Positioning may seem simple on the surface, but few people give it the time it deserves.
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“Positioning” is a term that gets thrown around a lot but can often be confused with other marketing activities.“Very few startups have a firm grasp of what exactly positioning is, why it’s important and how to do it,” says April Dunford, an expert positioning consultant.
Related: The Art of Positioning Your Brand and Why You Can’t Afford to Screw It Up
“Positioning” means the place a brand occupies in the minds of its customers. That’s important, but one of the main mistakes founders make when considering their position is doing so too late. After all, it’s easy to get caught up on the product side of things. You start out building marketing strategies, complete with innovative ideas for how to captivate a wide audience. But in fact, the most crucial decision to make in those early days, is instead exactly what your message is, and how it fits into your marketplace.
Once this has been locked in, you an work on the product to back this up, and on the marketing strategies needed to spread the word.
With this said, here are some key pointers for anyone launching a new business and looking to define his or her positioning.
Avoid head-on collisions.
In Positioning: The Battle for your Mind, their seminal book on the subject, Al Trout and Jack Ries argue that you should never compete head-on with a company that already has a strong, established position. You should always look to position your product or service as a radical departure from the norm, even if you’re operating within the same niche.
Chipotle’s opposition to industrialized farming is a good example. The company effectively sidestepped many of its fast food competitors by making integrity a key tenet of its business. However, critics may well have argued in those early days that Chipotle’s positioning was a hard one to occupy long-term in the fast food industry.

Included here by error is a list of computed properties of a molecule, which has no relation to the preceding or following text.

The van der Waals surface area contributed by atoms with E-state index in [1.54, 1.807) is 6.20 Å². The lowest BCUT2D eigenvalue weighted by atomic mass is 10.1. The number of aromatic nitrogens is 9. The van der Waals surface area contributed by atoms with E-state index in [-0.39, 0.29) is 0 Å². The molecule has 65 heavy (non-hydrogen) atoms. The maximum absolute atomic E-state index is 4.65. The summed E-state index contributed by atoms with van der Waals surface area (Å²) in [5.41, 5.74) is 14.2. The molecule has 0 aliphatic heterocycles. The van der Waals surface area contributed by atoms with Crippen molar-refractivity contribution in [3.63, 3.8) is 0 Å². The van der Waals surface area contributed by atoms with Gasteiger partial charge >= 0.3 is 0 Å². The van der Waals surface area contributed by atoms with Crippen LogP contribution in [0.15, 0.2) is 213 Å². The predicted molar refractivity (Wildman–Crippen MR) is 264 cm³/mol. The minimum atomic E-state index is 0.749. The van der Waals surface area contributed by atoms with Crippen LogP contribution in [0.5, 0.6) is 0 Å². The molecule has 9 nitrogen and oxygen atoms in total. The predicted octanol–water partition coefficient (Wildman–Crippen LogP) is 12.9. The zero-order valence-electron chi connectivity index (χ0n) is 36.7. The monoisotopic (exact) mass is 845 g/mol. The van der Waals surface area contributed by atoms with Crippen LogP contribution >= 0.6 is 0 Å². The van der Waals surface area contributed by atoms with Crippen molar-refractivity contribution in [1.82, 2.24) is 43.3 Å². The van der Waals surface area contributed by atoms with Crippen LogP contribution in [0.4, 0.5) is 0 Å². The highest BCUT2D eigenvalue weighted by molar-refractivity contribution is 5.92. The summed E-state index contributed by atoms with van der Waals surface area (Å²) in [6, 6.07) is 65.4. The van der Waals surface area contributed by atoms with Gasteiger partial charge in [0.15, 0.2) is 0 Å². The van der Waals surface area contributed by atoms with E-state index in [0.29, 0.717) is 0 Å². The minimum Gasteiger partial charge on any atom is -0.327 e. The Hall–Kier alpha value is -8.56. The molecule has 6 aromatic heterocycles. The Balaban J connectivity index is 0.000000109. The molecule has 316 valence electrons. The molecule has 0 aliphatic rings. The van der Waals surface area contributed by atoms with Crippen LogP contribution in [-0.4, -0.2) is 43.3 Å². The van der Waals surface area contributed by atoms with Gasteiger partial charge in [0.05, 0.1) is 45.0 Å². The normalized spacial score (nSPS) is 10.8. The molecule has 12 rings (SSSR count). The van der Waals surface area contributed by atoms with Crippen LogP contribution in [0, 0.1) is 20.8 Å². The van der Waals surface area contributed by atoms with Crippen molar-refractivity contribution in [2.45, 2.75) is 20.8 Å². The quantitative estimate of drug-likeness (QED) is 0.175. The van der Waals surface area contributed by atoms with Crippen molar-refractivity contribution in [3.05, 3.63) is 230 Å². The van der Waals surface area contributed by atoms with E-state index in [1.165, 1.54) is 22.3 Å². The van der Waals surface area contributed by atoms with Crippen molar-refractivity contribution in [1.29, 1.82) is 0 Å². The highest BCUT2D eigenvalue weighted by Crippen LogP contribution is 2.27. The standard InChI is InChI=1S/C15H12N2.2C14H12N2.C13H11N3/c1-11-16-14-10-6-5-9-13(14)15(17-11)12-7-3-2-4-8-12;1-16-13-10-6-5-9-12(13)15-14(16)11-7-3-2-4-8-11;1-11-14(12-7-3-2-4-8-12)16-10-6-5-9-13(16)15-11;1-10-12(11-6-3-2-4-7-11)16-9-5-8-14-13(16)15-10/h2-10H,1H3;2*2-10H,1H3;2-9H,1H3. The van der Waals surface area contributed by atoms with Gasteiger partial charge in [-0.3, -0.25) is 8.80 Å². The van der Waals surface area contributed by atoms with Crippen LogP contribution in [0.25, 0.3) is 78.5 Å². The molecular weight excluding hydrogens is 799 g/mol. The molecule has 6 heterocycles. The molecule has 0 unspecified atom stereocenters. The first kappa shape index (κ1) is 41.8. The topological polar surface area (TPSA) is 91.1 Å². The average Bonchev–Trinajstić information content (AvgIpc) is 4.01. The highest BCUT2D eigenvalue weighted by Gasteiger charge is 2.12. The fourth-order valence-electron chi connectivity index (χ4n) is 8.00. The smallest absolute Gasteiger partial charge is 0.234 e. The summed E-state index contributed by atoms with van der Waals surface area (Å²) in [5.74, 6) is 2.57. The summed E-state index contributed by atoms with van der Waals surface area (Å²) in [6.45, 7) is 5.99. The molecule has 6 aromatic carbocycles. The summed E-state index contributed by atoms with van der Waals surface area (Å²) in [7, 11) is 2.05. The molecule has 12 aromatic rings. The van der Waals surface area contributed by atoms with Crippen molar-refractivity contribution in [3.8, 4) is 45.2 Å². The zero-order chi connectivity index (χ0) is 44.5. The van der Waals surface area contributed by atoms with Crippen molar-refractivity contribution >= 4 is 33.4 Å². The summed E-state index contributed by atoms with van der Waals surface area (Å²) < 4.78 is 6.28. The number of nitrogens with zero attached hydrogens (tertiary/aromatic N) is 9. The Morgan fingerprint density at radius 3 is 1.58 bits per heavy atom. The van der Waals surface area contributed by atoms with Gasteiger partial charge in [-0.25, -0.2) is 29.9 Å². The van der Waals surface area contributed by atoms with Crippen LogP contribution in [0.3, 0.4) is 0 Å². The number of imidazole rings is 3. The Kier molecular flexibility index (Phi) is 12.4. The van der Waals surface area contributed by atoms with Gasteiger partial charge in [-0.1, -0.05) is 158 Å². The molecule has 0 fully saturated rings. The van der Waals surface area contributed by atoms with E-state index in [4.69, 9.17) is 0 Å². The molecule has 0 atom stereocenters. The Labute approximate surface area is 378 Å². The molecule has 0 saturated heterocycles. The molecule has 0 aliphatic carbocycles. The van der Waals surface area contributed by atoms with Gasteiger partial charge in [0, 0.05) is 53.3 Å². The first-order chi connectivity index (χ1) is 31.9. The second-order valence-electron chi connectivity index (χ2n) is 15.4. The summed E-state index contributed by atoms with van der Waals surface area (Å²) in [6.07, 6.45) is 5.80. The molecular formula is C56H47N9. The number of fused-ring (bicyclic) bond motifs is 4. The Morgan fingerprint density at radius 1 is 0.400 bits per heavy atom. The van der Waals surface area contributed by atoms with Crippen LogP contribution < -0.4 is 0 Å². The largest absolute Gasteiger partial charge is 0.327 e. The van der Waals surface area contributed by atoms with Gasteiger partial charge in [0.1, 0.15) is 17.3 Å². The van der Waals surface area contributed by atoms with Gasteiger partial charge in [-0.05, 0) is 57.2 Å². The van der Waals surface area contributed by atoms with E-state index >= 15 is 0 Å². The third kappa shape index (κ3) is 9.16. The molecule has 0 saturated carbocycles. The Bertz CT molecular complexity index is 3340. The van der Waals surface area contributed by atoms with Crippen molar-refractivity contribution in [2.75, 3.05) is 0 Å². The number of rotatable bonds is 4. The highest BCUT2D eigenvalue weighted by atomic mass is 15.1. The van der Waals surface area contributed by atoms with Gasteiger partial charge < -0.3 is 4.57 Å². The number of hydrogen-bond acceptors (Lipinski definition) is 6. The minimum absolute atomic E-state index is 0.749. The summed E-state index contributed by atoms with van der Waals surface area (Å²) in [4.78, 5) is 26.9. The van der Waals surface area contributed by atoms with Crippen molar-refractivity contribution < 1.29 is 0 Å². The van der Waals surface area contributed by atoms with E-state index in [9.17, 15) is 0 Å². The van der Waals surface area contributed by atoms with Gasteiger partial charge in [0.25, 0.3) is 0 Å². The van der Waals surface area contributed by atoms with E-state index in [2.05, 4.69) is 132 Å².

Take note of competitors’ branding strengths and weaknesses.
To determine what your business’ positioning should be, carefully analyze your competitors’ branding strengths and weaknesses. This is something that most marketing departments do when starting out, and it’s important that you do it too; be honest about your competitors if you want to avoid a potential “head-on” collision.
By filling in the gaps in the service your competitors provide, you may find that your competitors are less your competition and more your means for drawing more attention to your niche. This is why clothing shops and restaurants often congregate at the same location in cities. As long as their offerings differ, they can benefit from their competitors’ overflow, especially at the start. (For more tips on competitor analysis, see this SEMrush blog)
Lyft is a company which effectively sized up its competition, Uber, and used its analysis to carve out a large share of the market. On the surface, these are two companies offering similar rideshare services, but Lyft quickly sized up Uber’s reputation as an enterprise with some ethically dubious practices. Accordingly, Lyft focused on offering a friendlier service which both encourages interaction with drivers and passengers, and introduced carbon-neutral rides and bike shares.
Work on your positioning statement.
Back in the 1940s, marketing was comparatively easy. If yours was a less competitive market, you simply had to provide some clear text, explaining the features of your offering. In the 1950s and 1960s, things got a little harder as images began to define which products would draw the most attention and see the most success.
Since those early days of marketing, things have come almost full circle again — because establishing exactly what your product or service does is once again crucial in a world that’s chock-a-block with advertising. Your own statement must be concise and focus on one or two key attributes. It needs to differentiate your offering from the competition’s and target your ideal audience.